Dear Prudence is Slate’s advice column. Submit questions here. (It’s anonymous!)
My cousin’s daughter is getting married in November. We’re not particularly close, and I don’t believe I would have been invited if this were a formal, in-person wedding. Due to the current pandemic, however, the entire event is occurring on-line and the guest list appears to number in the thousands. The happy couple have published an extensive gift registry, with the cheapest items starting at about $200, and have sent a series of mass emails expressing their excitement that we’ll all get to share on their special day, with glossy images of their lives together. I have to confess that I feel a little mean-spirited about the whole affair, as this feels more like an aggressive marketing campaign to maximize the return on investment than a family celebration. Is there a polite way to quietly disengage? Would it be rude to not send a gift (and to RSVP that I can’t make it)? My cousin is notorious for holding grudges and will almost certainly kick up a fuss.
— The Bride Wore Brass
Dear Bride Wore Brass,
Skip it. Both the ceremony and the gift. I say this because:
1) Nobody—not even someone who’s having a massive Zoom wedding as a scam to save money while collecting expensive presents—wants guests who are judging them or don’t want the best for them to watch them take their vows.
2) With thousands of guests, you will not be missed.
3) If your cousin is a grudge-holder and you dislike her daughter so much that her wedding is making you feel mean-spirited, it sounds like you don’t have much to lose even if they do kick up a fuss that damages your relationship.
I am a 15-year-old female (she/her/sometimes they?) struggling with mental illnesses (anxiety and ED). On top of that, I’ve recently taken some time to myself, and I’ve figured out that I’m also bisexual. The only issue with that is my parents. I live in a fairly homophobic, conservative household. I am also a Christian. Should I come out? This is a major part of me, but my fear is that they’ll put me in even more counseling than I’m already in. On the flip side, my parents have been very clear that I’m loved no matter what I do, and my lesbian aunt is still in the picture. But, the only reason for that is because my mom cares more about relationships than making everything right. This stresses me out, and I’m scared of just … giving up. What should I do?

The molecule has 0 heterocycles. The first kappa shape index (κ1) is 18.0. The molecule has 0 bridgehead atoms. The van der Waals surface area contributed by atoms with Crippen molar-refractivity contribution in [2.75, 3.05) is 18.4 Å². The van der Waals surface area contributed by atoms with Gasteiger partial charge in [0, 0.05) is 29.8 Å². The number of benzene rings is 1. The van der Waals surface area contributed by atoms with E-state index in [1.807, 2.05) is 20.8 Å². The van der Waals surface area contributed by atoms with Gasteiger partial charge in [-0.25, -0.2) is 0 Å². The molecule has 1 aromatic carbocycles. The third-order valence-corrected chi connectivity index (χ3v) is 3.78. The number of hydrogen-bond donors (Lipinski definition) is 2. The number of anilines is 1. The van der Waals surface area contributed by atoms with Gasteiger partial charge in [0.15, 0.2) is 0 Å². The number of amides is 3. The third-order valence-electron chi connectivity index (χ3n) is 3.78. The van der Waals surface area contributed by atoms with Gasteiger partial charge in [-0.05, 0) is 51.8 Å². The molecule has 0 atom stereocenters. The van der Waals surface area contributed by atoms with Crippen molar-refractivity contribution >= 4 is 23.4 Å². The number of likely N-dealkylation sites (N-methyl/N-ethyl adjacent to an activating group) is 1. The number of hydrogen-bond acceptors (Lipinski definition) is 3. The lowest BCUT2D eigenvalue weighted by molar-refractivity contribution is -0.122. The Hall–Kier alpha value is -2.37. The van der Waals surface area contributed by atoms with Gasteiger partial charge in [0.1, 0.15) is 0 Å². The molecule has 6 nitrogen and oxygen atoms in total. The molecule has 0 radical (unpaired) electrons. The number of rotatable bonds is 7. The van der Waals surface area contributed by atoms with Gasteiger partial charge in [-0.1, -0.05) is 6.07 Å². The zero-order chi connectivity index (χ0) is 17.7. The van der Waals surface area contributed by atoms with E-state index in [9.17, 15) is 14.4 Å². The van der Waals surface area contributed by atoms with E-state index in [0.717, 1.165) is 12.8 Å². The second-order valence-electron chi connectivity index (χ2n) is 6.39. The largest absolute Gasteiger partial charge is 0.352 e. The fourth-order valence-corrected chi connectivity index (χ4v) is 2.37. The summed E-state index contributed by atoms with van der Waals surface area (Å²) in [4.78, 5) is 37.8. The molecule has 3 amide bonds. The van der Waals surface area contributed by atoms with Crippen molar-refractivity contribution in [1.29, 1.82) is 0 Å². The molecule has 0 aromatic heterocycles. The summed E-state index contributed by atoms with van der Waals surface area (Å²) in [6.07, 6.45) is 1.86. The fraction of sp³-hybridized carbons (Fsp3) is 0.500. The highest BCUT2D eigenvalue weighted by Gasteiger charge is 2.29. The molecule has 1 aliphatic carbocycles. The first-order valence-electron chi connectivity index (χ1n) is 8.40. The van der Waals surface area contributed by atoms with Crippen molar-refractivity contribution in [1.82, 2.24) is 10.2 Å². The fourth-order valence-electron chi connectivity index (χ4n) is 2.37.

— Overwhelmed and Bi
I don’t think you should come out until you’re absolutely ready, and until you’re confident that your parents won’t put you in a form of counseling that will ultimately be harmful to you. But you’re only 15, and I know you could use some help deciding when the time is right.
Your aunt is the perfect person to talk to about this. She’s known your parents for longer than you have and probably has some insight on how they truly feel and how they might treat you if you were to come out to them. Give her a call, ask her to keep it confidential, and see what she thinks. Good luck!
When I was a little kid, I experienced some trauma. I buried my feelings and tried to never talk about it, because I just wanted to be “normal” and not make everybody feel weird. While most of my friends know what happened, they know I’m very private about it, and have even mentioned they don’t know what to say if it does come up. Decades later, I think I’m ready to be a little more open with my closest friends. How do I tell my friends that I think I do want to talk about it once in a while, and how do I stop worrying they’re going to distance themselves from me if I do?
— Post-Traumatic Stressing
Not all friends are great at discussing difficult, painful topics. And some of your friends have already told you they’re unsure how to respond when you bring up your experiences. This doesn’t mean they’re bad people or don’t care about you—this stuff is hard, and people who know the perfect thing to say are the exception, not the rule. I mention all that to say, I think the first step after digging up your feelings should be sharing them with a professional. You deserve feedback from someone who knows what they’re doing and can give you the compassion and insight you deserve. You want to get to a place where you feel solid and confident enough that if you don’t get the response you’d hoped from your friends, your healing won’t be derailed—and where you know for sure that anyone who distances themself from you because of what you’ve been through isn’t someone you want in your life.
You’ll be ready to share when you are well aware that they might, despite having the best intentions, respond clumsily, or say something that minimizes your feelings or doesn’t feel like it honors what you’ve been through. Think: “You’re so strong!” or “focus on the positive ” or “my cousin actually went through something worse, let me tell you about it …”
So after processing everything with a counselor, when you feel a bit less nervous and vulnerable, ask your friends if they’re open to talking about it, and say a little about what you would like in return. For example, “I just need someone to listen” or “Every once in a while I need to be reminded that it wasn’t my fault.”
Catch up on this week’s Prudie.
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I have in my possession some family heirlooms. My brother is saying that he should be given some of them, even though he has already been given quite a few. He has a child that may or may not be his, whom he has nothing to do with. He wants to pass them down to his second wife’s grandchildren. I have children of my own. I also currently have eight grandchildren. All of mine are direct family links. In giving him everything he wants, it would not leave much to pass down to my own. I have always been told to pass the heirlooms down to family members. Am I wrong in not wanting to give more to my brother?
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